It’s Right to Know week. The Yukon Commissioner’s proclamation says the right to know is necessary for democracy.
Are we allowed to know the chemicals used in fracking? Chemicals that will be transported, handled, mixed with fresh water and injected into the ground – are we allowed to know?
No. The chemical cocktail used in fracking is a proprietary right for oil and gas companies, sort of like the proprietary secret special sauces of fast-food franchises.
Planning to permit fracking in Yukon without either baseline hydrological data, or knowledge of the chemicals being applied is a plan to never know the impacts of fracking.
I care about water, but I don’t have the right to know what chemicals are being mixed with it.
Are we allowed to know about free trade deals? No. We are not allowed to know Yukon’s position in the current and ongoing CETA negotiations. CETA is the Canada-European Union Trade Agreement.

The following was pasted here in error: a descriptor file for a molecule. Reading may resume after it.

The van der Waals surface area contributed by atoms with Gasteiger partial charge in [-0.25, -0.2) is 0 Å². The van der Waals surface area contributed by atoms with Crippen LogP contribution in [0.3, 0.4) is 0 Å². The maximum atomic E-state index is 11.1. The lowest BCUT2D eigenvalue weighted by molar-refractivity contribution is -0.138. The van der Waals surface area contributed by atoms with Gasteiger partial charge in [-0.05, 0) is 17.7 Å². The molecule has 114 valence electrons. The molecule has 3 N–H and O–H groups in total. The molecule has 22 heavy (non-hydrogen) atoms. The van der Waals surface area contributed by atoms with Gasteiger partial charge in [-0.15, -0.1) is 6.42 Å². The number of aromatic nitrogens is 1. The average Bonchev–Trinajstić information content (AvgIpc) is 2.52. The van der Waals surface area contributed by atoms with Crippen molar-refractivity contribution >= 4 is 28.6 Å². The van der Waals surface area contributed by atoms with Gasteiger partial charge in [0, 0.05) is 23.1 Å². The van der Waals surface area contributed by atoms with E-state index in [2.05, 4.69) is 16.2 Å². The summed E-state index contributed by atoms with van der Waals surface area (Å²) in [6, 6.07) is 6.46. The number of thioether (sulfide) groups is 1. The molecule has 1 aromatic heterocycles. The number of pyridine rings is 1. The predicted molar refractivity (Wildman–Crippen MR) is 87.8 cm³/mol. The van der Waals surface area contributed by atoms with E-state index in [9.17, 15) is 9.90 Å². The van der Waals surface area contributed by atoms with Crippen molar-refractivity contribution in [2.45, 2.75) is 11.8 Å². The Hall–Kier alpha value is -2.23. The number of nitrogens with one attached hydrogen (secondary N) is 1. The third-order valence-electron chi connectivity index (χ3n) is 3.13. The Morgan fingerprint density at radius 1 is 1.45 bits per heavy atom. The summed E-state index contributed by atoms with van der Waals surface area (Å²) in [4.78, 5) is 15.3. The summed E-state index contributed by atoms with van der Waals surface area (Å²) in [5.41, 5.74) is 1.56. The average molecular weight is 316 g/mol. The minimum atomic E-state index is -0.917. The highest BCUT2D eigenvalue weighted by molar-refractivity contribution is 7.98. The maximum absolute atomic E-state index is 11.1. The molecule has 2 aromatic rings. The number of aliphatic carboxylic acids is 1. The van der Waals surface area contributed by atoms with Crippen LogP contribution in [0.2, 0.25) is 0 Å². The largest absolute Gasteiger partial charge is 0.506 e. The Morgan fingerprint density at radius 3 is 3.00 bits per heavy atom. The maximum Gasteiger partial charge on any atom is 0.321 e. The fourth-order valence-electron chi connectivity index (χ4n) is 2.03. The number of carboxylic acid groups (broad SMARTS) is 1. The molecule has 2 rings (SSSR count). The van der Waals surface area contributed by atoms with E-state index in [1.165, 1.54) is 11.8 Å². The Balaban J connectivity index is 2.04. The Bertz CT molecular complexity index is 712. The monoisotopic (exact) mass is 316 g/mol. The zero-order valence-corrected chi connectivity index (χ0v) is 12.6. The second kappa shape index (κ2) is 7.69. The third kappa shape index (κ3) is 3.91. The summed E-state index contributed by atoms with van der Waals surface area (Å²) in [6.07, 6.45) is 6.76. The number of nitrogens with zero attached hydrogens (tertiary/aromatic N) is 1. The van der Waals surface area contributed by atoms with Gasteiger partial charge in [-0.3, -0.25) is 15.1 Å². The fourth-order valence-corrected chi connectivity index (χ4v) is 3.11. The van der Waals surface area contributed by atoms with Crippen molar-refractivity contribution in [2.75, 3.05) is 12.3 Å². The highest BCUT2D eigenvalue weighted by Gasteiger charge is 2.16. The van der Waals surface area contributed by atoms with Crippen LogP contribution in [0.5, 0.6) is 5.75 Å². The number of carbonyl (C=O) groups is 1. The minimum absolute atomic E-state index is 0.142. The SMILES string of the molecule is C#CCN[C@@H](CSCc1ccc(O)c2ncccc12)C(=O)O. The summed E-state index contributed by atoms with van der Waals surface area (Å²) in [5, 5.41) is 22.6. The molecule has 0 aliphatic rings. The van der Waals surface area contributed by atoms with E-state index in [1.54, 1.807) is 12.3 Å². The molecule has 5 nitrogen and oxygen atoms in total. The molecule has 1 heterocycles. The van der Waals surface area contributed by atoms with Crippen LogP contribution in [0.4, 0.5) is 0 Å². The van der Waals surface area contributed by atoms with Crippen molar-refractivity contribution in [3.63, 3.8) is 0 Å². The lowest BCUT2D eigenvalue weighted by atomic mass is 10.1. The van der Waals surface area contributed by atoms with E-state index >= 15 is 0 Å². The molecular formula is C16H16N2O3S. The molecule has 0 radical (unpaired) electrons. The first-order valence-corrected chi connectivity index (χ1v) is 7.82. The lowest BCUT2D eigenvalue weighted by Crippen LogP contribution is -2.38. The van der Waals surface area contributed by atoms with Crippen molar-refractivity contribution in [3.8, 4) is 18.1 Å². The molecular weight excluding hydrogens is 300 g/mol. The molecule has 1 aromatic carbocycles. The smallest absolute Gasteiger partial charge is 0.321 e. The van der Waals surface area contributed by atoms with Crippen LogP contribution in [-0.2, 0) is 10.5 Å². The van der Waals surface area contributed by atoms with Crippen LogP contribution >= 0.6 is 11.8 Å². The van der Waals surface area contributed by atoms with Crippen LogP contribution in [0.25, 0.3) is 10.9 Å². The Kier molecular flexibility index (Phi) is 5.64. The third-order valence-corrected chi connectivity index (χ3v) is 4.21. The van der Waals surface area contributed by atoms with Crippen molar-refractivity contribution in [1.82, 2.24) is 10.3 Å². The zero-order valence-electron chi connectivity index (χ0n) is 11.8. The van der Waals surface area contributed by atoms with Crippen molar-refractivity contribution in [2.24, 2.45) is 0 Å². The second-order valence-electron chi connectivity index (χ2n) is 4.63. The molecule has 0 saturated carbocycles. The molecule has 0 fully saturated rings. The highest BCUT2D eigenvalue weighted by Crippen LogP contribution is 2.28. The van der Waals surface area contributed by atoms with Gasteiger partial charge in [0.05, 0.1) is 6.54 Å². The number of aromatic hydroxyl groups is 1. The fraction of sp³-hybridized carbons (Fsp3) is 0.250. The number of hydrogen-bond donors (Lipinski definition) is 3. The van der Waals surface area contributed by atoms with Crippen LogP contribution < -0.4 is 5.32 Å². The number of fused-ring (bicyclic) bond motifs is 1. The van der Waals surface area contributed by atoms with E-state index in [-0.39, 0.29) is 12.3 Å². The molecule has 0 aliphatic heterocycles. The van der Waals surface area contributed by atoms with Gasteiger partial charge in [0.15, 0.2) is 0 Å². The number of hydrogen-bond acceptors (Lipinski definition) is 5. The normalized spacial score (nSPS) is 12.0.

According to leaked documents, big pharma is lobbying for CETA to include patent extension, so that drug prices stay high. It has been estimated by an industry association that patent extension in CETA could cost Canada $13 billion extra a year, $1.9 million a year in Yukon.
I care about our public health-care system. But I don’t have the right to know how industry lobbying impacts the sustainability of the system overall.
And I care about food. Are we allowed to have labels that indicate whether our food has genetically modified ingredients?
No. It turns out every week is ‘corporate right to secrecy week’.
Happy Right to Know week, Yukon! Just remember: what you don’t know can’t hurt you.